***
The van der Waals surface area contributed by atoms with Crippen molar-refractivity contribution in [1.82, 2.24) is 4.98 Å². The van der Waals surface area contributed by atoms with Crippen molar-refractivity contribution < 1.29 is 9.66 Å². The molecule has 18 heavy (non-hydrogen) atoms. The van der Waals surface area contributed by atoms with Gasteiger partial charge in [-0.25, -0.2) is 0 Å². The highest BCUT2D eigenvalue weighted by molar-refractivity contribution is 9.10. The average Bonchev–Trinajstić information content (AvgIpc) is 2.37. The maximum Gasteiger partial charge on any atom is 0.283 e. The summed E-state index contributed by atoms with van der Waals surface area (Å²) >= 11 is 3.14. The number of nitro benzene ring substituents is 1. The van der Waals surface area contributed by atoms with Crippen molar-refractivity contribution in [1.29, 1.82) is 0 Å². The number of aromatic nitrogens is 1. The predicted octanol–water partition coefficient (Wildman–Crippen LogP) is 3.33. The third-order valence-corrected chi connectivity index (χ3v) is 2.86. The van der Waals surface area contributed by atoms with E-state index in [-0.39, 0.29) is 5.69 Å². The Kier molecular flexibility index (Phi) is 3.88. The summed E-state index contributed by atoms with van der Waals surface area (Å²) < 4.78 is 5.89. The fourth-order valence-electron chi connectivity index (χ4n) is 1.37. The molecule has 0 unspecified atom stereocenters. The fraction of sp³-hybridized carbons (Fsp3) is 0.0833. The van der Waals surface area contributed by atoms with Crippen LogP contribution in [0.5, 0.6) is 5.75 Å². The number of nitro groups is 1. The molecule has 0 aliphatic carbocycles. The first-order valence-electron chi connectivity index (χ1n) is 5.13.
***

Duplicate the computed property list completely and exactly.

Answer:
The van der Waals surface area contributed by atoms with Crippen molar-refractivity contribution in [1.82, 2.24) is 4.98 Å². The van der Waals surface area contributed by atoms with Crippen molar-refractivity contribution < 1.29 is 9.66 Å². The molecule has 18 heavy (non-hydrogen) atoms. The van der Waals surface area contributed by atoms with Gasteiger partial charge in [-0.25, -0.2) is 0 Å². The highest BCUT2D eigenvalue weighted by molar-refractivity contribution is 9.10. The average Bonchev–Trinajstić information content (AvgIpc) is 2.37. The maximum Gasteiger partial charge on any atom is 0.283 e. The summed E-state index contributed by atoms with van der Waals surface area (Å²) >= 11 is 3.14. The number of nitro benzene ring substituents is 1. The van der Waals surface area contributed by atoms with Crippen molar-refractivity contribution in [1.29, 1.82) is 0 Å². The number of aromatic nitrogens is 1. The predicted octanol–water partition coefficient (Wildman–Crippen LogP) is 3.33. The third-order valence-corrected chi connectivity index (χ3v) is 2.86. The van der Waals surface area contributed by atoms with E-state index in [-0.39, 0.29) is 5.69 Å². The Kier molecular flexibility index (Phi) is 3.88. The summed E-state index contributed by atoms with van der Waals surface area (Å²) < 4.78 is 5.89. The fourth-order valence-electron chi connectivity index (χ4n) is 1.37. The molecule has 0 unspecified atom stereocenters. The fraction of sp³-hybridized carbons (Fsp3) is 0.0833. The van der Waals surface area contributed by atoms with Crippen LogP contribution in [0.5, 0.6) is 5.75 Å². The number of nitro groups is 1. The molecule has 0 aliphatic carbocycles. The first-order valence-electron chi connectivity index (χ1n) is 5.13.